|Grinning Teddy Roosevelt|
Teddy Roosevelt, while a young New York state legislator, first visited Medora, on the far western edge of North Dakota, in 1883 to hunt buffalo. His interest in the West was piqued and he eventually bought 2 cattle ranches near Medora. Then, in 1884 his young wife died from complications of childbirth and, on the same day, his mother died of typhoid fever. Roosevelt was absolutely devastated. He handed his newborn daughter over to his sister to care for and retreated back to North Dakota to live a semi-hermit's life on his ranch. Hard work with the cattle and communal living among the cowboys eventually revived his spirits and helped to solidify his conservation ethic. He eventually went back to his political career and became president after the assassination of William McKinley.
Theodore Roosevelt National Park was originally started as a memorial park for our 26th president shortly after his death in 1919. Serious work didn't really begin until the 1930’s thanks to his nephew Franklin’s Civilian Conservation Corps but was stopped during World War II. President Truman officially created the Theodore Roosevelt Memorial Park by presidential fiat in 1947, but congress did not get around to voting it in as a National Park until 1978. That’s why our parents never took us there as kids.
|North Dakota Badlands near Medora|
|Roosevelt's ranch house|
The national park is divided into three sections and consists of much of the Badlands area of North Dakota around the Little Missouri River plus most of the land that was part of Roosevelt’s Elkhorn Ranch. One needs a horse or a 4-wheel-drive vehicle to see much of the ranchland but his original ranch home, the Maltese Cabin, was moved to the park visitor center in Medora.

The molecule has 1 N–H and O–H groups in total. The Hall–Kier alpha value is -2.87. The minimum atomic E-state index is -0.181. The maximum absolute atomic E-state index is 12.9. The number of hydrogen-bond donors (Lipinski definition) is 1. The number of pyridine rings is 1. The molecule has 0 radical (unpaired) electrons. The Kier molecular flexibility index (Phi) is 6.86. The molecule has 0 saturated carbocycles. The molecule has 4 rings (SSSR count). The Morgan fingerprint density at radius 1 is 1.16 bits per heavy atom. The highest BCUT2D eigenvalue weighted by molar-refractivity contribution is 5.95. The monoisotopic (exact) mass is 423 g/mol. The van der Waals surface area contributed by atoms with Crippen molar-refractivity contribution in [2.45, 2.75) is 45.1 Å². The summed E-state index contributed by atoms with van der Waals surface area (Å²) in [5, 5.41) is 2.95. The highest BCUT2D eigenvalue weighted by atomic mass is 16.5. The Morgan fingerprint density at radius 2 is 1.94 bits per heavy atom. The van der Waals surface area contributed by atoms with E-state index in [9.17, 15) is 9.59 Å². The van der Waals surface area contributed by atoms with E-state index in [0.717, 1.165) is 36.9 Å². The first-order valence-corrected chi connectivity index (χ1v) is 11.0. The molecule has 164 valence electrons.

|Critters at the park|
Similar to Custer State Park in South Dakota, T. Roosevelt National Park has a herd of bison, some prairie dog towns, elk, deer and some feral horses. (Custer SP has feral donkeys.) So of course, we have to share pictures of these animals. Like everywhere else we go there were also allegedly black bears but, as usual, we never saw any. We city folk are so impressed with wild animals.
|Wild horses - look just like the tame ones|
|BBQ dinner before the show - pretty good.|
When I made reservations to stay at the campground in Medora I was asked if I wanted to make reservations for the Medora Musical. A couple of people at Jojoba Hills had told me to make certain that we saw the musical. So I said, “Sure.” I’m not certain what it is about our So Cal upbringing but both of us somehow had come to think of North Dakota as backward and 2nd rate. This year’s visit to western North Dakota taught us a thing or two. The musical was very professionally done. It sort of reminds one of the kinds of shows you used to see produced at Disneyland except instead of Belle or Snow White, the true star of the show was North Dakota. That was a little tough because not that much stuff rhymes with Dakota. Especially if you aren’t allowed to use South Dakota or, heaven forbid, Minnesota. But they managed it. (Frankly, I’m not sure I could have tolerated one more paean to the state by the end of the evening.)
|The band warms up for the show|
|The bear was introduced as the sheriff, then never mentioned again.|
|Scenes from the Medora Musical. Very professional but a little too Dakotaphillic|
|Just a little nuts.|